On social authoritarianism

This post is part of a series on Tim Urban’s book, What’s Our Problem? a self-help book for societies.


In a previous post on how we think, we discussed how low-rung thinking considers ideas sacred and values conformity.

What happens when we add another dimension to this kind of thinking? We get these three groups, based on least to most authoritarian:

Non-authoritarians fail to consider other opinions and hold their ideas with complete conviction, but they don’t force their ideas on others.

Social bullies are not okay with “live and let live,” so they try to coerce their friends into agreeing with them.

Idea supremacists are not content with that, however, and believe that the ideas they disagree with are so dangerous that no one can show support for them. They also think it’s acceptable to use intimidation tactics to fight for their cause.

Urban argues that we’re currently witnessing an epidemic of low-level, idea supremacy behavior:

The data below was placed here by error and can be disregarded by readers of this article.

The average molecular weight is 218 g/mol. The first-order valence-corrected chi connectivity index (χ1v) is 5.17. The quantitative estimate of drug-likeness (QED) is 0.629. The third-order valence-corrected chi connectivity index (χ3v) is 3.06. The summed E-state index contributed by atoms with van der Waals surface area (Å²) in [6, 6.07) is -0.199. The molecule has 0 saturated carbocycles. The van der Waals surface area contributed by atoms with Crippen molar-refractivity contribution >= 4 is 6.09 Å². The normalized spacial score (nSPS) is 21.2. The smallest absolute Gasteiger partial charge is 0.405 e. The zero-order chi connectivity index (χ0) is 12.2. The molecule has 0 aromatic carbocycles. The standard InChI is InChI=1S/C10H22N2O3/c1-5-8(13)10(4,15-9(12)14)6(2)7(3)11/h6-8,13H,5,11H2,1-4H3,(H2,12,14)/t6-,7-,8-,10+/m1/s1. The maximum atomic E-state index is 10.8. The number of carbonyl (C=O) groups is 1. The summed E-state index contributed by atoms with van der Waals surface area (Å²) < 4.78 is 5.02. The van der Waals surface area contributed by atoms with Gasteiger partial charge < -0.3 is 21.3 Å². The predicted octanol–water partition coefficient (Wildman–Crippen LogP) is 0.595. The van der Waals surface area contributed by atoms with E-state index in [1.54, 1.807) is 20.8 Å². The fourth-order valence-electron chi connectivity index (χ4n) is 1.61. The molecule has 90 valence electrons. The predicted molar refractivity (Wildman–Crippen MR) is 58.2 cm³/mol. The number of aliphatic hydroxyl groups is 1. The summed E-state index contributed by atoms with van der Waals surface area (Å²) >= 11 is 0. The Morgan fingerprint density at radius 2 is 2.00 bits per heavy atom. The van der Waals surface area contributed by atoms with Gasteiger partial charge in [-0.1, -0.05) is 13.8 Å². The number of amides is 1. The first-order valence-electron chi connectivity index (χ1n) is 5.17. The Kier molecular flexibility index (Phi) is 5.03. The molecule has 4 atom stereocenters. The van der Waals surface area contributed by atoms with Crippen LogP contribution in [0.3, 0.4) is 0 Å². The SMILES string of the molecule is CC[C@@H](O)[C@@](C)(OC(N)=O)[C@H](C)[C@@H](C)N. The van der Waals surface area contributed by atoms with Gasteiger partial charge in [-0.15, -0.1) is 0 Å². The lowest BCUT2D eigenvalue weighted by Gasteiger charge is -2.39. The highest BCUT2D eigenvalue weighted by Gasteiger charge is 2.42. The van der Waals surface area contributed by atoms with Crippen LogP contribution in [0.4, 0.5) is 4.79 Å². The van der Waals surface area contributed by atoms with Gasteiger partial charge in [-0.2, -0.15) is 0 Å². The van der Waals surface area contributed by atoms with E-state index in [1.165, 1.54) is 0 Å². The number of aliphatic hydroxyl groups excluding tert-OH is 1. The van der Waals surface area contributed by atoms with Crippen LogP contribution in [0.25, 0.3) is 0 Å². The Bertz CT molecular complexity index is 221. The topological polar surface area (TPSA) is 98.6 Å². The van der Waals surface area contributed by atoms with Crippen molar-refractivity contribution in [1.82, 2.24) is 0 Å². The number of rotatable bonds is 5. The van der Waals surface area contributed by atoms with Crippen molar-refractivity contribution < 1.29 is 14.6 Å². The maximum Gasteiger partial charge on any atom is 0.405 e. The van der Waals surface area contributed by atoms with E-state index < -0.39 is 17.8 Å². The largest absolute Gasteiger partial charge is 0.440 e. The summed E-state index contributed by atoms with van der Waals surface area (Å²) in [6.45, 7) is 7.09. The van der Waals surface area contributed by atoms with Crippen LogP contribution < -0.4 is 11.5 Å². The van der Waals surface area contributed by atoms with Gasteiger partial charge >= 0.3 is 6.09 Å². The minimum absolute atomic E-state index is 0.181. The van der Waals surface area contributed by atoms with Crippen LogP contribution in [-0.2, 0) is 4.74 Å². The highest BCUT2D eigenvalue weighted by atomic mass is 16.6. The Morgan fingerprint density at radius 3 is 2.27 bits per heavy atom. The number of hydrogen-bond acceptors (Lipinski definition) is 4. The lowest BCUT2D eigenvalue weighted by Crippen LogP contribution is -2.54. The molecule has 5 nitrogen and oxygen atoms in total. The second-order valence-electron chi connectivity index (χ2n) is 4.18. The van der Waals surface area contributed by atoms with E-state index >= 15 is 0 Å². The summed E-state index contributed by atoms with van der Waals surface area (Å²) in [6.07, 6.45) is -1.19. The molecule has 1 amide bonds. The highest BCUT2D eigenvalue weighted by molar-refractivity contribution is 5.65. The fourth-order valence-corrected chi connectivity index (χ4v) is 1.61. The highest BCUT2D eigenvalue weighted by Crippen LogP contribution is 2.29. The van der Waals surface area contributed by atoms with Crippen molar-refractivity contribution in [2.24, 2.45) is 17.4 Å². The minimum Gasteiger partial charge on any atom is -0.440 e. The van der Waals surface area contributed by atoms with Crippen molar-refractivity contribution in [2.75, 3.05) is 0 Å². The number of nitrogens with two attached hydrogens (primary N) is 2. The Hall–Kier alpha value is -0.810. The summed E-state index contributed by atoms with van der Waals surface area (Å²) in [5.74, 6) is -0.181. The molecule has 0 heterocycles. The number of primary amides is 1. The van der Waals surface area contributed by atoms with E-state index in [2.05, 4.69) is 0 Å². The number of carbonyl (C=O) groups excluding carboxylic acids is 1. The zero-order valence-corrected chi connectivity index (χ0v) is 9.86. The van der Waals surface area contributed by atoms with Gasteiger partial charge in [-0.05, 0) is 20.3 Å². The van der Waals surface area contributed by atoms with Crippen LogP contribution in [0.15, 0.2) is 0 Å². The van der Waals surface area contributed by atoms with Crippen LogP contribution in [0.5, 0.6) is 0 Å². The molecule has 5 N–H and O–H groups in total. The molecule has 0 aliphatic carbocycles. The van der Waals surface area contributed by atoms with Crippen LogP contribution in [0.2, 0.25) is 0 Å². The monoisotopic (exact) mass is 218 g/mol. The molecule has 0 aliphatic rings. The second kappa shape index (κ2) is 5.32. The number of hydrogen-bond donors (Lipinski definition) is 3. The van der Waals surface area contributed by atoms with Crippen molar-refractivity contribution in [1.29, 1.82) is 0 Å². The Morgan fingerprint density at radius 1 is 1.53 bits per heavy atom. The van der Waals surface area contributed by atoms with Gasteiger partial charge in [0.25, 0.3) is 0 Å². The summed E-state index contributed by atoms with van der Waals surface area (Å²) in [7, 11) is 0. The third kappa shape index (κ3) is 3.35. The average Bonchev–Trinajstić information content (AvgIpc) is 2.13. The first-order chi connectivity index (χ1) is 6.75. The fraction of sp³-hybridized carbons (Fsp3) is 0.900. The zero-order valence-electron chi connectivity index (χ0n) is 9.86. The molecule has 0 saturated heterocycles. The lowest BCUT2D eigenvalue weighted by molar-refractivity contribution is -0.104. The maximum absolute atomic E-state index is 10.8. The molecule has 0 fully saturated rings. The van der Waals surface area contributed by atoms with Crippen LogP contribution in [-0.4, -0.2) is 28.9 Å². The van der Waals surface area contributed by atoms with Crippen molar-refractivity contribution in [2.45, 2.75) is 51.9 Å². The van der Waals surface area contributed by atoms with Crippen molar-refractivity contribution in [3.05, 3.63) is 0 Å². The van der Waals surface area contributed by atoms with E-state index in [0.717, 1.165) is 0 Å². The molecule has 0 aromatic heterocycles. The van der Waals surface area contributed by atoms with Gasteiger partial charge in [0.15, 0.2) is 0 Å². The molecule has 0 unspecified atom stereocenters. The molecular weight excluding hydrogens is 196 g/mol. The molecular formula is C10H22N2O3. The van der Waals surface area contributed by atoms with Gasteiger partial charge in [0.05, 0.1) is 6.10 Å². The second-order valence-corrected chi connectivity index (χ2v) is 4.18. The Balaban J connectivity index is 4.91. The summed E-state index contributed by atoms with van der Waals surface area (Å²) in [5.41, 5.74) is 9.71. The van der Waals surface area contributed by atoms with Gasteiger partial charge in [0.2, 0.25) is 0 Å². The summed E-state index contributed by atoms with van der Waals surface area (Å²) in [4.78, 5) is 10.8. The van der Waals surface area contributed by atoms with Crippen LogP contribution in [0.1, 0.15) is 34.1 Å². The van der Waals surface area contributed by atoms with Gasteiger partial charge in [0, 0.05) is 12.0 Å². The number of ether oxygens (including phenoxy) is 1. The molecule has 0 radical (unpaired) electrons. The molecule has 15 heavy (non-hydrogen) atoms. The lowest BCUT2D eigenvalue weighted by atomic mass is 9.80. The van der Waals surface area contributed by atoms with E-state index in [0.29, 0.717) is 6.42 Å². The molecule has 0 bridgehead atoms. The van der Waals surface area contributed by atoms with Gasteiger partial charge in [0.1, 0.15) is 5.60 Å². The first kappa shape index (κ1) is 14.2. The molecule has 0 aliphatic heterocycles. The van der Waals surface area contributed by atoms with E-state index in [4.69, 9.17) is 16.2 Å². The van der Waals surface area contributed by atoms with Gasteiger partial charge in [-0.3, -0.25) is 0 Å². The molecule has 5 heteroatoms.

• In the book, he offers several examples of speech control, forced listening, and forced speaking, primarily coming from the Left of the political spectrum. The firing of New York Times opinion editor James Bennet for allowing a controversial op-ed piece to be published in the wake of George Floyd’s murder is one such example.
  • He suggests that such actions lead to equally illiberal pushback from the Right of the political spectrum, creating a downward spiral that feeds on itself and leaves all of us worse off. The loss of trust in institutions is in large part why Trump’s “Stop the Steal” narrative was so effective for so long and Republican politicians who did not support the narrative were branded as traitors.

In my opinion, it is irrelevant whether idea supremacy is more prevalent on one side or the other of the political spectrum. I think of it as a pendulum that swings from one side to the other.

What concerns me most is the increasing frequency of examples of social authoritarianism. This is a sign that we are failing to see our common humanity and are instead focusing too much on our differences. The optimist in me wants to believe there’s light at the end of the tunnel, which we’ll discuss in a future post.

In the meantime, here's a question to ponder: which of your beliefs do you express publicly only because they are popular and socially favorable?